Notes on Archival

March 11, 2007

Had the pleasure of talking to Dr. Ram (Ramachandran Narayanaswamy) on a flight back from europe this week. Dr. Ram heads the storage vertical at MindTree  and we had very passionate opinions about content archival – and I expressed the same opinions which I had at this post on Apoorv’s blog Challenges of ECM 1.0 still not solved.

Dr. Ram needed some 90 year old records from the local council – and he was able to get that, a sheet of paper, hand written, still available and still understood. Consider this with records archived about 20 years ago. They will be on an 8 inch floppy drive. As he puts it – there are multiple dimensions of complexity here

1) You need to find the physical disk (Lets assume you do – after all you can still find a 90 year old paper)

2) Media should be in good quality (Lets assume  it is)

3) You need to have a drive to load it ( Lets assume you archived a drive along with the disk, every year)

4) You need to be able to physically connect it (do you need a yesteryear’s PC)

5) You need drivers for it (do you need a yesteryear’s PC/OS etc. to be archived as well?)

6) You need to make sure you are able to read files from the file system of that time and the encoding/characterset  of that time

7) You need a copy of wordstar to read the file, something which can run on current PCs/ OSes – or you should have a way to export data to currently readable formats – if you use an old machine / OS. Now will you need to print it and go for OCR ?

All this is too complex and too much work.  Something you might be able to do for information which is very valuable. If so – whats the point in archiving the rest ?

Now imagine the data in archive Databases -how much chances are there of the same making sense even if you are able to fulfull all the 7 conditions above ? What about images? Will JPEG be available tomorrow ? We are still able to see 100 year old photographs – but will we be able to see our albums – which are JPEG – just 20 years later ?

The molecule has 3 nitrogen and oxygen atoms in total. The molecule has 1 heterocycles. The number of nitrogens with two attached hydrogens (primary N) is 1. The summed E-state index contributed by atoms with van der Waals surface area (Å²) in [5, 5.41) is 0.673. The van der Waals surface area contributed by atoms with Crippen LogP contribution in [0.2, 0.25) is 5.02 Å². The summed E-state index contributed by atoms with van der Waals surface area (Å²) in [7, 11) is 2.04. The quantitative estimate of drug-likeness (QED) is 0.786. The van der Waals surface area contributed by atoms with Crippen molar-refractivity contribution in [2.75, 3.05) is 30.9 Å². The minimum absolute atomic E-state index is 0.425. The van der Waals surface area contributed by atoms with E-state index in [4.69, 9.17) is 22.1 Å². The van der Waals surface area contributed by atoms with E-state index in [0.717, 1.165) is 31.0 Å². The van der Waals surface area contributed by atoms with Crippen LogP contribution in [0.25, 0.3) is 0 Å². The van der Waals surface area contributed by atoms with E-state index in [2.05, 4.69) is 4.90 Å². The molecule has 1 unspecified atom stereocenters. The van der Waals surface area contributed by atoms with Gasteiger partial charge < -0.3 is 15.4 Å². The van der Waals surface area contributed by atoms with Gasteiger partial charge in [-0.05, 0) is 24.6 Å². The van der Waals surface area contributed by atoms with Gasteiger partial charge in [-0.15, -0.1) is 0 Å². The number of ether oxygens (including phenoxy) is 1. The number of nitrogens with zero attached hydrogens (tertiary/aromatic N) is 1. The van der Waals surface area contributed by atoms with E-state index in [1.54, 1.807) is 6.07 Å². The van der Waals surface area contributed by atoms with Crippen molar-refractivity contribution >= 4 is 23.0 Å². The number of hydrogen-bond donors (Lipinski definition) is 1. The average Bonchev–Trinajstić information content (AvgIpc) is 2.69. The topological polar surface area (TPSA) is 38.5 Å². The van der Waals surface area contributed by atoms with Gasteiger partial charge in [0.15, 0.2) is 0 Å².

So whats the solution ?

Constant upgrade of archived content ? Isnt that too expensive and too much work as well?

His opinion was that any long term storage needs to be readable in Natural Language ( Including database data). Makes sense for a piece of paper – but for digital records ?? Well Dr. Ram said that we still have to find a solution – and that is one thing he will be looking at as a part of his and his teams work on storage.

Well, with the short sigtedness of an engineer and not a researcher – I look at it slightly differently. While there may be no solution today – I believe that if ever there is a solution – it will be for the most popular content format. Thus I will rather place my bets on HTML. Better still if I have a XML version of the data for these HTMLs. Also that the archive storage should be online – like a NAS and not offline. So when you upgrade your NAS – you automatically upgrade your data as well.

Dr. Ram and others working on this field of archival and storage – Please solve this soon and solve for documents first and database later :-)

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